Facilitators can often weave powerful learning activities into sessions that are designed to teach other topics to their group. This provokes important thought, consideration, and reinforcement about individual and group actions within the context of the additional topics, such as communication, and how they are critical to building trust.
 
High levels of trust within any group are a clear advantage. There is a lot to be gained by investing in facilitation processes to help a group understand and build their levels of trust. It is the key to effective relationships, relationships that will result in effective teamwork toward the objectives of the organization.
 
Still yet, leaders must understand that nothing is more important in building trust that the day-to-day actions and work methods that speak tons to employees and teams about what really can or cannot be trusted at work.
 
Sometimes specific efforts must be facilitated to help groups overcome difficulties and pain from their past experiences, and to mend and/or create solid working relationships.   This can be true following periods of downsizing and restructuring that perhaps were not smooth or accompanied with effective communication and engagement.
 
Trust is a powerful enabler for an organization. On-going and enduring trust can be essential to:
  • Empower people effectively
  • Enhance organizational performance through the implementation of changes and improvements
  • Breakdown silos between organizational groups that may have been holding back progress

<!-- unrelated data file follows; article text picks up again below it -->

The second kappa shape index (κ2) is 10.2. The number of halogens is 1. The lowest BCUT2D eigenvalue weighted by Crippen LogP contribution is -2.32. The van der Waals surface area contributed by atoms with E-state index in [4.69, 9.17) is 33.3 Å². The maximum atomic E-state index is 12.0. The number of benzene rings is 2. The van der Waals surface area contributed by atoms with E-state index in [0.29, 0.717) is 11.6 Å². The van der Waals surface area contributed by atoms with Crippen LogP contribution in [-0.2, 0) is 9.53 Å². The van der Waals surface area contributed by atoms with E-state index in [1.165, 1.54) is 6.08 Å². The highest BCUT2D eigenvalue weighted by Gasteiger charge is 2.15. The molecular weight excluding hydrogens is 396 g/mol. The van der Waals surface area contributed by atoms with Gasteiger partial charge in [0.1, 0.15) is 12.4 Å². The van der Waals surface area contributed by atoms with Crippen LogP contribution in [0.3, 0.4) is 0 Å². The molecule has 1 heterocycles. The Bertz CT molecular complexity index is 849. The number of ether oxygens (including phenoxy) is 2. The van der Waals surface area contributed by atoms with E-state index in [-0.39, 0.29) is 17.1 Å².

• Improve the total effort toward accomplishing the business mission, rather that sub-optimizing with improvements at the individual team level
 
Many thanks,
 
 Larry


 
Soft Skills


Soft skills are broadly defined as “the cluster of personality traits, social graces, communication, language, personal habits, friendliness, and optimism that characterize relationships with other people.” Soft skills tend to be a very important complement to the hard skills which are the occupational requirements of a job and many other activities.

Recent research has found that companies are placing increasing focus and investment to develop these “people skills” in leaders/managers and those folks in particular that have a strong technical orientation rather that on people. In other words, it remains important for professionals to know what must be done and the technical aspects of how to get it done, but they must also be able to communicate this effectively and to motivate others in order to achieve excellent results.
Some of the most common soft skills employers seek include:
  • Strong Work Ethic—motivation and dedication to getting the job done, no matter what.   The desire is for people who will be conscientious and do their best work.
  • Positive Attitude—optimism and an upbeat attitude.   Good energy and good will tend to be contagious in an organization.